By Dr. Darren Wright, President
Nebraska Optometric Association
Distributed to all Nebraska daily newspapers, April 2, 2014
I’m writing on behalf of the 330 Doctors of Optometry serving in more than 80 communities across the state of Nebraska in support of LB526, a bill before the Legislature that would allow optometrists to perform several additional procedures and prescribe several additional medications that treat common conditions of the eye and eyelids.
Patients in Nebraska are not allowed the same level of care from primary care optometrists as patients in many other states.
Optometrists are the most prevalent and accessible eyecare providers in Nebraska. LB526 will reduce costs by increasing access to additional care. Less travel for appointments, less wait for appointments, fewer duplicate appointments due to referrals. Physician shortages in Nebraska’s rural areas have been widely reported. Utilizing non-M.D. providers to the fullest extent of their training is acknowledged as a remedy for these shortages.
As primary eye care providers, Doctors of Optometry are trained to examine, diagnose, treat and manage disorders that affect the eye or vision. These doctoral-level professionals are an integral part of the health care team, treating a wide range of vision problems, including many conditions with systemic and sight-threatening implications.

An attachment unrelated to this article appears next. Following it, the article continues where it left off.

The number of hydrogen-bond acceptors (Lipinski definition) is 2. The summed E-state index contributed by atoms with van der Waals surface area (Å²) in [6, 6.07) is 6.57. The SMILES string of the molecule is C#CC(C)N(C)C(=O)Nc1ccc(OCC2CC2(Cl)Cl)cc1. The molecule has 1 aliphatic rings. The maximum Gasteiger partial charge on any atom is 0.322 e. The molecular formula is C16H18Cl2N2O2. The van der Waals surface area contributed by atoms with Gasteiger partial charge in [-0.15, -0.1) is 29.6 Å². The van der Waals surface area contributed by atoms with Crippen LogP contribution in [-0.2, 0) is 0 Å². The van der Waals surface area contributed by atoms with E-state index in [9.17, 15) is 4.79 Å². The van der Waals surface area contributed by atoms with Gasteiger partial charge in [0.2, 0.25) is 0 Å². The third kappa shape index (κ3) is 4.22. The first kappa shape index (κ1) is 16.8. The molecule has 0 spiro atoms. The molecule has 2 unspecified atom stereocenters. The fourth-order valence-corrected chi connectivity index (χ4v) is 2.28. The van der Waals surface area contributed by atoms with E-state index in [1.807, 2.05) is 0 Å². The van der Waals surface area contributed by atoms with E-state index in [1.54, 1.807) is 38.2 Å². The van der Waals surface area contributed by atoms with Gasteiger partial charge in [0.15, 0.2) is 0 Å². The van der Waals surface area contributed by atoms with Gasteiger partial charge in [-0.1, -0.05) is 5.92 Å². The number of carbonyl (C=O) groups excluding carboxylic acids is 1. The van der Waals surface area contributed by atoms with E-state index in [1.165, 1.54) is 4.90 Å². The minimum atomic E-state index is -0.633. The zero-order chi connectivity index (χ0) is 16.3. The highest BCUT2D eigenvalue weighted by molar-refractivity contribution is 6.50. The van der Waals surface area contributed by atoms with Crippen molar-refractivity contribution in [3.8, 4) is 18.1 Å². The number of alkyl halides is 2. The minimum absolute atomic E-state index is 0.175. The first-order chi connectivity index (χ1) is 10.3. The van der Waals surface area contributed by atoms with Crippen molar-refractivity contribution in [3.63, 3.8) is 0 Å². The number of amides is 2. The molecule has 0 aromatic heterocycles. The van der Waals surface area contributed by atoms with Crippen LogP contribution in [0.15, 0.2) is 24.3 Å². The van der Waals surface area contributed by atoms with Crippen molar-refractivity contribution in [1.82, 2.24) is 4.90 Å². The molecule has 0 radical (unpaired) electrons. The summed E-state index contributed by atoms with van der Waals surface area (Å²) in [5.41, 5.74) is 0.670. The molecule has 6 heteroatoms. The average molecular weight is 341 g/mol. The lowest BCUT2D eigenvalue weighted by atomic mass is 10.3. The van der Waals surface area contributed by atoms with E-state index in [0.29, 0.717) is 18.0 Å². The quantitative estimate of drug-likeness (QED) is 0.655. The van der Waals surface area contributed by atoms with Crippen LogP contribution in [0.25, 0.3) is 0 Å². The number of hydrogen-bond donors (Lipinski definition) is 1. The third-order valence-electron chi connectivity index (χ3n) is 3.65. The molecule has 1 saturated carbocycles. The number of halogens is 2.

Nebraska’s Doctors of Optometry have four years of specialized, post-graduate, doctoral-level study on the eye and its systems, must pass a rigorous national licensing exam, and receive continuing education each year. Just as other healthcare professionals receive additional training related to new procedures, pharmaceuticals, and technology, LB 526 will assure completion of additional post-doctoral education by optometrists relative to this new authority.
For our patients, no matter where they live, LB526 will mean better access, reduced costs and more convenience for all Nebraskans. We look forward to better serving the healthcare needs of our state and welcome the opportunity for patients in Nebraska to get the same level of care from primary care optometrists that many other states already allow.